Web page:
A close relative of onions and garlic, leeks have a mild flavor that is a wonderful addition to a variety of savory dishes. There are many ways to prepare them, but caramelization is an easy, healthy way to add tons of flavor. The preparation steps are very similar to how you would cook caramelized onions, but leeks require a bit of cleaning and care first.
Things You'll Need
Extra virgin olive oil
Large nonstick skillet
Small cup of water for deglazing
When you caramelize vegetables, all of the water is released which causes them to reduce in size quite a bit. Because the leeks will reduce and the dark green tops will be discarded (more about that in Step 2), you will want to start with a decent quantity. Assume that a medium-sized leek will yield approximately 1/4 cup.
Step 1: Gather Your Ingredients and Tools
A large non-stick skillet is required for caramelizing, because it's very difficult to properly caramelize in a nonstick pan (among other reasons, you cannot see the glaze forming. More on glazing below). While a standard skillet will work, a flat-sided skillet (also known as a sautoir) is an excellent option for caramelizing because it can hold a larger quantity of leeks without them spilling over the sides.
Step 2: Remove the Root and Dark Green Section of the Leeks
The dark green tops are very tough and fibrous, so you want to remove them before cooking. They're a great addition to homemade stocks, but aside from that, it's best to discard them. Slice off and discard the root tips as well. All that should remain are the white and pale green portions of the leeks.
Step 3: Slice in Half and Wash
Carefully slice the leeks in half, and then rinse each half thoroughly. Try to get the water in between each layer a bit where grit can hide, but do this without breaking the sections apart if possible. It will make the next step easier. Pat dry with paper towels.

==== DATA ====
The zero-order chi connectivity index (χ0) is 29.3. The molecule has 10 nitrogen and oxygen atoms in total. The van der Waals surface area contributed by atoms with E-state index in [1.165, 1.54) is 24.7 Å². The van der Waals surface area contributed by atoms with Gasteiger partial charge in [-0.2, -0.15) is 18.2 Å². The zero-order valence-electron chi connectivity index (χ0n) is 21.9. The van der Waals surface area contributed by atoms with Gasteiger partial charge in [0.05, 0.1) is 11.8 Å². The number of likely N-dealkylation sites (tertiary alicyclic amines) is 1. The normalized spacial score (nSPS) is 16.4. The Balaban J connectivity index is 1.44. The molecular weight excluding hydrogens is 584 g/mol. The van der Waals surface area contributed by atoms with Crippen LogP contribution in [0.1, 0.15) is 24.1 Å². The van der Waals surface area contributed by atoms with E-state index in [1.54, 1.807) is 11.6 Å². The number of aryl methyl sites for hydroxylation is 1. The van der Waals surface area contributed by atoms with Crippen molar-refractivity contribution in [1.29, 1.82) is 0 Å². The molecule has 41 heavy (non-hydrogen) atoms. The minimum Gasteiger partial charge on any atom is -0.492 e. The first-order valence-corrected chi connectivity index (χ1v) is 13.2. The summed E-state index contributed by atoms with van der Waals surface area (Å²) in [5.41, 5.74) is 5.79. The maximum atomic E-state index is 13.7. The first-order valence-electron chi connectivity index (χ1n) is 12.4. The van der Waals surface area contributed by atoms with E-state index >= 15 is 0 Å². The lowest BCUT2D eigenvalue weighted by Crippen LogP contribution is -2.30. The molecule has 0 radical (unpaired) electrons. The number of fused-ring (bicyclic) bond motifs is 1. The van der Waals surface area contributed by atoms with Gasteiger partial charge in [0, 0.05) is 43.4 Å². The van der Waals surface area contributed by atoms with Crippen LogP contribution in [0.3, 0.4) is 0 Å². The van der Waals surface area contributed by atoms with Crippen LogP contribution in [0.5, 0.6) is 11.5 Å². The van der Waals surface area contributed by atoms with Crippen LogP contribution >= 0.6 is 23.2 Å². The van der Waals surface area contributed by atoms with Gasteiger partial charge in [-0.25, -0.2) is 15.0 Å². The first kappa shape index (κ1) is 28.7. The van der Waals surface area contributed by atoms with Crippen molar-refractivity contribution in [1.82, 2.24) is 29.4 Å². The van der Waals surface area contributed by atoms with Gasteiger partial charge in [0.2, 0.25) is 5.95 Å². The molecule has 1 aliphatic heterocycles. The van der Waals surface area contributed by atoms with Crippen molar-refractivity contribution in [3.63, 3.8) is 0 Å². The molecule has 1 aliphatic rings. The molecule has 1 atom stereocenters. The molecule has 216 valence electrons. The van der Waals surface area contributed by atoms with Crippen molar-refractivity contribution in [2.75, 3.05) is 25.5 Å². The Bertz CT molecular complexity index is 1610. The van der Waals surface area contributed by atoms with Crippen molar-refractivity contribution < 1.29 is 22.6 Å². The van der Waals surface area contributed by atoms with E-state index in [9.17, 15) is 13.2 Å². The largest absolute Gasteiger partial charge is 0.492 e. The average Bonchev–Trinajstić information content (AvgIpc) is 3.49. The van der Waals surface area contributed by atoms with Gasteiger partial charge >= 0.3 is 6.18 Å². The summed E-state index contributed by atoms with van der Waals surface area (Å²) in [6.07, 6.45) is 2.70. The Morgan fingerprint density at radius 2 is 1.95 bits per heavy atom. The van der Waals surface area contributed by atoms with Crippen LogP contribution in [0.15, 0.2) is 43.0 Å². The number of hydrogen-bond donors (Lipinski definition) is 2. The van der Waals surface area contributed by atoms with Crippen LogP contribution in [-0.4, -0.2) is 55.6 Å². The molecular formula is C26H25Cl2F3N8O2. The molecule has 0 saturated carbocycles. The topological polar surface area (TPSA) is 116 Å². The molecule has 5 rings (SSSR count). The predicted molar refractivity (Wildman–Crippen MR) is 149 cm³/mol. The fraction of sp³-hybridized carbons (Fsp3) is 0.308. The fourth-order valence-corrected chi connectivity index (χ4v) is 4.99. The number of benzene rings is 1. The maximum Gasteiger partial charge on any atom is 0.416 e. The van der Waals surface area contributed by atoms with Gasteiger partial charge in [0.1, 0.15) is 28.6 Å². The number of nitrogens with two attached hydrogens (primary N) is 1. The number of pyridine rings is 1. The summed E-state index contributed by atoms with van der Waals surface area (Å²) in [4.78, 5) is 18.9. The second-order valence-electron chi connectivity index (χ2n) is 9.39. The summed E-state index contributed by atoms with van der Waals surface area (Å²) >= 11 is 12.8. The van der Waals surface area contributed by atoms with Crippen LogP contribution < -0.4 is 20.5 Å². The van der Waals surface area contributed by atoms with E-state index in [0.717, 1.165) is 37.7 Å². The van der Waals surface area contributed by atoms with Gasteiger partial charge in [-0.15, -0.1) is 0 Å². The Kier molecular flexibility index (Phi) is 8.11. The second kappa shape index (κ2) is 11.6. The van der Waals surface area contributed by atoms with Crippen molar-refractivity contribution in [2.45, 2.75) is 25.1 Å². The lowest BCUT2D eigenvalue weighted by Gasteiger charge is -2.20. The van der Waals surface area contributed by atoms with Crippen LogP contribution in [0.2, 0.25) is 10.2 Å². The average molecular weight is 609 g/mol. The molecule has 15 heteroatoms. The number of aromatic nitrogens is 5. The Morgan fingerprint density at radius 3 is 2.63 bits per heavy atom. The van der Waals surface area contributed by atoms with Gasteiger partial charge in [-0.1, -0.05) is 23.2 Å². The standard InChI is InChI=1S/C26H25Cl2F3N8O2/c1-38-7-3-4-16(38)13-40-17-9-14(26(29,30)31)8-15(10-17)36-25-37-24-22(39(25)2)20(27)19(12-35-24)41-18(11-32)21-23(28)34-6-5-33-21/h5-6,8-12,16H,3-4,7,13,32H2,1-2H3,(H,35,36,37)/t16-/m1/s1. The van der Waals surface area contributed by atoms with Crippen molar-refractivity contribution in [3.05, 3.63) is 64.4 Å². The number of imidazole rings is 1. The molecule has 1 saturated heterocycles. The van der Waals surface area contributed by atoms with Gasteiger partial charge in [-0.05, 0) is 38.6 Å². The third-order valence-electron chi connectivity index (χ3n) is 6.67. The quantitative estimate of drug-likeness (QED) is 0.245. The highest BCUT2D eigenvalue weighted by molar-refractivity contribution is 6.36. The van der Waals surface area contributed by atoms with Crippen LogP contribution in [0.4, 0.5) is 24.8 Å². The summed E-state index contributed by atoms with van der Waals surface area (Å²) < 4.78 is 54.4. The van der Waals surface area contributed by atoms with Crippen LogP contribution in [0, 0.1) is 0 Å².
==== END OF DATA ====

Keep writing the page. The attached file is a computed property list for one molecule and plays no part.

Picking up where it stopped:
Step 4: Slice Thin
Place the leeks flat-side down and slice into half moons.
Step 5: Begin Sweating the Leeks Over Low Heat
Place the skillet over low heat and add a thin layer of olive oil, just enough to lightly coat the bottom of the pan (approximately ½ to 1 tablespoon). Keep a small cup of water nearby. Add the leeks along with a sprinkle of kosher salt. The salt will help draw the water out of the leeks, which will help with proper caramelization.
The process can continue in one of two ways from this point forward: slowly on low heat (which will result in the most even caramelization), or at a slightly faster pace on medium-low heat. The low and slow method requires less attention, and is a great option if you're simultaneously preparing other components of a meal.
Step 6: Glaze and Deglaze
Stir periodically, but mostly allow the leeks to sit and gently cook. Over the next 20 to 40 minutes (the time will vary depending on the quantity of leeks being caramelized as well as the temperature level), a brown glaze will periodically form on the bottom of the pan. Once there is a nice brown coating, pour a bit of water (1 to 3 tablespoons) into the pan and use the spatula to scrape up the glaze and incorporate it back into the leeks. The less you stir the leeks, the faster the glaze will reappear.
Step 7: Repeat Until Desired Caramelization is Reached
Caramelized leeks and onions are actually very similar to sweet caramels. Lighter colored caramels are sweeter, while darker caramels are more bitter. The best caramel flavor finds a perfect balance between sweetness and bitterness. If you've ever tasted a French onion soup that seemed overly sweet, it's because the onions were not caramelized for a long enough time. It's difficult to over-caramelize leeks, aside from burning them.
Step 8: Remove From the Heat and Serve
Caramelized leeks can be used immediately, or stored in the refrigerator for several days. They can also be frozen for up to 3 months.
Try adding caramelized leeks to your favorite pastas, pizzas or sandwiches!